Though it’s good to take breaks from working out, doing so on vacation can majorly set back your exercise goals. Luckily, technology makes it easy to keep up with your routine on the road.
If you’re passionate about keeping fit, there’s always a fear that comes with vacations about how much strength you’ll lose and how much weight you’ll put on. Often you’ll be away from home for multiple weeks, living a slower-paced, more indulgent lifestyle. Research shows that weight gain is harder to avoid on vacation, and we therefore need to either adjust our calorie intake or stay active on vacation.
It’s common to think that vacations are a good time to give our bodies a rest. Taking a break from your workout routine is not always bad. In fact, it can be mentally beneficial without impacting strength or fitness too much. Most doctors advise taking occasional breaks from high-intensity workout routines to allow your body time to recover.
5 months to lose vacation weight
However, when it comes to vacation periods, taking a rest can have a significant impact on your physical condition. Trips usually result in reduced physical activity and higher calorie intake, with regular business travellers suffering even more from these effects than others. A Harvard Business Review report showed that long-lasting health conditions can be consequences of the sedentary lifestyle of the business traveller.
Everyone puts on weight during holiday periods, according to a report from Cornell University. However, what stood out from the research, conducted with holidaymakers in the US, Germany and Japan, was that it takes an average of five months to lose the weight we put on during holidays. It was common for those who put weight on during their December vacation to still be carrying this weight in May.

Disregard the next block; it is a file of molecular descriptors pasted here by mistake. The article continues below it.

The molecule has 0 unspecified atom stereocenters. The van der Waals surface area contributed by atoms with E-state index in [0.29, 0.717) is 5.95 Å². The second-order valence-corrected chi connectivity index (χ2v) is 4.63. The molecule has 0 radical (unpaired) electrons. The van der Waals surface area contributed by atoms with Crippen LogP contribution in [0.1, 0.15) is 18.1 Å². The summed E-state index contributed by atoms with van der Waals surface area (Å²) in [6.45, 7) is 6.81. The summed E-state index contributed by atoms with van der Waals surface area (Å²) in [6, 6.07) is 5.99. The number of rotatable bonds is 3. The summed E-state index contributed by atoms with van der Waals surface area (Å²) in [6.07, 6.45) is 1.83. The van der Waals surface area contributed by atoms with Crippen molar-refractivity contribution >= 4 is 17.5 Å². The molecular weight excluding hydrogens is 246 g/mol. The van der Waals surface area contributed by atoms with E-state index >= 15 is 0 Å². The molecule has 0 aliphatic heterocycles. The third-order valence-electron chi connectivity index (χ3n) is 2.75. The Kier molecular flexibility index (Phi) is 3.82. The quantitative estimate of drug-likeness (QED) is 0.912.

Such effects can be a significant setback on your training journey. The hope is that it won’t take five months to get back in shape, but you’re likely still facing a prolonged period of frustrating and frustrated training.
Avoiding coming home heavy
Brian Wansink, co-author of the Cornell University study, notes that prevention is better than cure. ‘Everyone gains weight over the holidays,’ adding that, ‘it’s easier to avoid holiday pounds altogether than to lose them after they happen.’
Achieving this, however, is often easier said than done. You could just limit the amount you eat and drink while on vacation. For some people it’s definitely possible to follow the same diet as normal. However, most of us revel in holiday (over)indulgences, and are easily tempted.
How, then, can we enjoy our vacations without worrying about spending weeks or months afterward trying to return to top physical form? One answer is to continue your routine on holiday. You’ll be countering the higher calorie intake and maintaining muscle mass. But finding a decent gym to train in hasn’t always been easy, especially in a foreign country.
Working out on vacation
The growth in technological solutions has made it much easier to keep up with your routine when on vacation. From using TrainAway to access local gyms to Bodyspace, which gives you exercises you can do anywhere, there are plenty of apps to help you keep up your routine on the road. You can even track your calorie intake using the likes of MyFitnessPal and Livestrong.
According to Kenn Gudbergsen, co-founder of gym finder app TrainAway, until recently accessing a gym in some parts of the world has been extremely difficult. ‘The time it takes to find a gym, and then get over the language and administrative hurdles, often means that people don’t do it at all,’ he says, adding that, ‘luckily, technology has made it much easier to guide people to fitness centers anywhere in the world.’
The evidence points to it being much better to keep up your routine than to abandon it while on vacation. That way, you’ll avoid muscle loss and weight gain just by doing the same as you were doing at home. And with it being so easy to find facilities and information, there’s no reason not to.
Read more : Using Your Vacation to Improve Your Shape